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MyPillow Gremlin: I Will Bomb the Freedom Convoy With Pillows to Save It

Walking punchline Mike Lindell's pillow convoy hasn't reached Canada, but at least he's shouting about helicopters.

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Mike Lindell, the CEO of MyPillow, taking selfie with Donald Trump supporters before a rally in Wellington, Ohio on June 26, 2021.
Mike Lindell, the CEO of MyPillow, taking selfies with Donald Trump supporters before a rally in Wellington, Ohio on June 26, 2021.
Photo: Scott Olson (Getty Images)

Far-right MyPillow hobgoblin, 2020 election hoaxer, and wannabe coup leader Mike Lindell’s shipment of 12,000 pillows to the anti-vax “Freedom Convoy” blocking U.S.-Canada border crossings and clogging the streets of Ottawa seems to have been denied entry at the border. To save face, or possibly just sell more pillows, he’s rambling about how the payload will be delivered via helicopter bombardment instead.

Lindell announced on Sunday his intent to dispatch thousands of pillows to the “brave truckers” in the convoy, saying the entire company was now dedicated to fabricating them. According to Insider, however, as of Wednesday night, Lindell said that company trucks carrying 12,000 pillows had yet to clear the Canadian border as they had not secured a “final permit.” The Right Side Broadcasting Network posted a video to Rumble, a dumping ground for various bits of right-wing propaganda, showing a large MyPillow truck that appeared to be stuck at a border crossing from Minnesota to Canada. The National Post reported that a Canadian government source said that border officials had separately stopped Lindell and a videographer from entering Canada at the Port Huron-Sarnia border crossing, as well as a MyPillow truck at the Ambassador Bridge heading to Windsor.


Lindell, the source told the National Post, was stopped because he is unvaccinated. The truck was a self-defeating endeavor, as the guy driving it apparently couldn’t get through the border because he didn’t meet the vaccination requirements that the convoy is protesting. The Freedom Convoy’s original goal, at least before it broadened to include every form of right-wing outrage porn under the sun, was to defeat a mandate that all commercial truckers entering Canada from the U.S. either show proof of vaccination or agree to quarantine. Those requirements are still in effect, and on Monday, Canadian Prime Minister Justin Trudeau invoked Emergency Act powers that among other things gave the government increased powers to restrict public assembly, travel, and material and financial support for the convoy. In lieu of any kind of evidence the pillows are reaching their destination, Lindell has cooked up some spiel about helicopters.

According to the Daily Beast, Lindell claimed in an interview on Wednesday night that the 12,000 pillows will be dropped from aircraft with “little parachutes” (adding “make sure you put that part in, or it could be dangerous”). He continued, “I can not give the location out, and it is no joke! I just confirmed with them [the helicopter company], and yes, this is the plan. We have the helicopter confirmed, but we are moving the time up to 11 am.”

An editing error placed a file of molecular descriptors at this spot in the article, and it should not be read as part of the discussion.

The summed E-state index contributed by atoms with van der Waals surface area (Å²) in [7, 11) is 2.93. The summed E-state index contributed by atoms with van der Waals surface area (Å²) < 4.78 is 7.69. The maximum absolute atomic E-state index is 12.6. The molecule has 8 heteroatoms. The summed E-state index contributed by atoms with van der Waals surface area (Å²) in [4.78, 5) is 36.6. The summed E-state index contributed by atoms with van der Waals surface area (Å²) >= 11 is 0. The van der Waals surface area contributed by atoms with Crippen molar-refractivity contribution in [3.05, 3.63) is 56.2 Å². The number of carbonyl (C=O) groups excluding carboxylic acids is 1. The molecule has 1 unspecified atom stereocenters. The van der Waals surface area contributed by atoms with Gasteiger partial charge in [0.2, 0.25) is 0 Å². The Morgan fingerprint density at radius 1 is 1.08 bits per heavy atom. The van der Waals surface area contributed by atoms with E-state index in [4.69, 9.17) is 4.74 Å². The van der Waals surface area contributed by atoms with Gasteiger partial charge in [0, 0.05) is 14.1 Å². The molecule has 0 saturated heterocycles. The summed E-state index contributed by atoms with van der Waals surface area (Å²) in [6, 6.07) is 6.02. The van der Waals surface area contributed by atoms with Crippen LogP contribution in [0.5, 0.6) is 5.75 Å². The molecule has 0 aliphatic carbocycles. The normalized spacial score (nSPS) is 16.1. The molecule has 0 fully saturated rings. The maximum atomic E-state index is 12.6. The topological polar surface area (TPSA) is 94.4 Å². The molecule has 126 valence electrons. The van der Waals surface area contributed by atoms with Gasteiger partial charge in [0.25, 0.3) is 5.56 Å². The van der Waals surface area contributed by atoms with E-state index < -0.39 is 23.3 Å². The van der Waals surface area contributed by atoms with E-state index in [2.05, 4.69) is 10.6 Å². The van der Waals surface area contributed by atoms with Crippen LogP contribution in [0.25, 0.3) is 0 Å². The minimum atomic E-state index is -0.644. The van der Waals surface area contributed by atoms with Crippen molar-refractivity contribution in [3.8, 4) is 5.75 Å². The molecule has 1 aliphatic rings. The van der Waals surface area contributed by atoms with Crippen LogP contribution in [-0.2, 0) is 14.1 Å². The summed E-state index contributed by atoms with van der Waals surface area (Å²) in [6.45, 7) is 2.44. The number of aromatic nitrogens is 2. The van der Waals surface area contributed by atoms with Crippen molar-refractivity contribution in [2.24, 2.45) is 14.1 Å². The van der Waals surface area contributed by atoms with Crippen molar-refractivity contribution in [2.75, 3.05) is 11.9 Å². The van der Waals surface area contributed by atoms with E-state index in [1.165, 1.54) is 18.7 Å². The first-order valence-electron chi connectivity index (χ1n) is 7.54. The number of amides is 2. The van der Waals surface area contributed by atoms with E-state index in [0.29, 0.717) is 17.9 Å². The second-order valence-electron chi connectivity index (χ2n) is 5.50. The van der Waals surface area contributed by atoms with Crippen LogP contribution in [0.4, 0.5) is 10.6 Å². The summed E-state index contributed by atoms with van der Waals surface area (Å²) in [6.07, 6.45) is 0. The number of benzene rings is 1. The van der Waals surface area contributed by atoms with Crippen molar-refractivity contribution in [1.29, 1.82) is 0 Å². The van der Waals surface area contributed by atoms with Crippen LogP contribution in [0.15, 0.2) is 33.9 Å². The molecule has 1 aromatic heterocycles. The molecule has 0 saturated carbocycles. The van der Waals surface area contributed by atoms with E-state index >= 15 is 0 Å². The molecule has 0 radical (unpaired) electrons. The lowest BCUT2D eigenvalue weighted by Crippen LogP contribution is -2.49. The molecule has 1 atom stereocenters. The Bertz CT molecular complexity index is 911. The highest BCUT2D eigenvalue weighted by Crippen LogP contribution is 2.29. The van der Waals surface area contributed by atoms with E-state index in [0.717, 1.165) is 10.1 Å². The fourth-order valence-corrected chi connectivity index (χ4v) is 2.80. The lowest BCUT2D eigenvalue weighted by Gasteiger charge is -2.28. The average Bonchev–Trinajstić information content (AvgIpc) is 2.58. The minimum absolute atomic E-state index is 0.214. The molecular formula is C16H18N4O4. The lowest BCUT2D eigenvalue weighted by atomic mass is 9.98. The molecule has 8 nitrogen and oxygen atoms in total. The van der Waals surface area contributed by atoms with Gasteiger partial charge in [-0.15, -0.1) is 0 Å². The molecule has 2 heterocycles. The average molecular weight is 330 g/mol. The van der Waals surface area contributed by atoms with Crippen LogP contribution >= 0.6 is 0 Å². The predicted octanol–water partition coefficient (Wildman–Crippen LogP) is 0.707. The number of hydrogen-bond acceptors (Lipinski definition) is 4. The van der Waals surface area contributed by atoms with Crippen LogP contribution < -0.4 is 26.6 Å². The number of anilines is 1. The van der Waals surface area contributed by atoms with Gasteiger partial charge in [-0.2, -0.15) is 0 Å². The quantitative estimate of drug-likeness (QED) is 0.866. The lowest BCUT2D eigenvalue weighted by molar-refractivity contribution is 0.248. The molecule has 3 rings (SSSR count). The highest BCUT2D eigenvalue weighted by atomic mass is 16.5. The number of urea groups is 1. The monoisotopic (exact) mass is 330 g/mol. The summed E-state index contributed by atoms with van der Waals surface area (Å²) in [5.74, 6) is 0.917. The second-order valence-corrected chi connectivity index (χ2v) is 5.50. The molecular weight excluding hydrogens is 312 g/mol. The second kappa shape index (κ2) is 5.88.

Lindell did not bother to explain how coordinating an aerial assault on Canada would somehow pass muster with Canadian authorities where a truck had not. Federal aviation authorities in the U.S., for example, warn that most foreign aircraft entering the country must pass through what is known as air defense identification zones (ADIZ) and that unauthorized aircraft without a flight plan are particularly subject to the risk of interception by the military. No such ADIZ exists between the U.S. and Canada, however, which seems to dash any hopes of a chopper-on-chopper dogfight. Attempts by Insider and the Daily Beast to reach the Canada Border Services Agency for comment were unsuccessful. Gizmodo reached out to Canada’s Department of National Defence, mostly out of morbid curiosity, and also didn’t hear back.

This is, however, all beside the point, as there is and has never been any indication Operation: Dumbass Drop exists. On Thursday, Lindell posted an article to his Telegram channel claiming it was a clever troll: “Despite knowing that their reporting would be the standard far-left dribble, [Lindell] decided to give [the Daily Beast] a comment. It was so over-the-top outrageous that it was clearly satire, but they printed it anyway.”

It’s not totally clear whether Lindell is capable of understanding the first key element of his mutually parasitic relationship with the media, in which he is the butt of the joke in every article written about him. But he clearly understands step two, hocking pillows to MAGA rubes. Much of the rest of his channel is discount codes promising 60%+ savings on MyPillow products.

A Gizmodo analysis of data leaked from the Christian fundraising site GiveSendGo showed that while most of over $8.3 million in contributions to the convoy via the site originated from donors with Canadian zip codes, the absolute majority (nearly 52,000) of donors had U.S. zip codes. The “Freedom Convoy” is thus heavily reliant on foreign support of the kind that Trudeau’s Emergency Act invocation targets. However, it remains unclear how the hell pillows would support the convoy in the first place. Maybe people can scream into them.


Canadian authorities have ordered members of the convoy to disperse, and the New York Times reported that as of Wednesday the number of participants appeared to be falling. MyPillow didn’t return Gizmodo’s request for comment, though we suppose we’ll update if we hear back.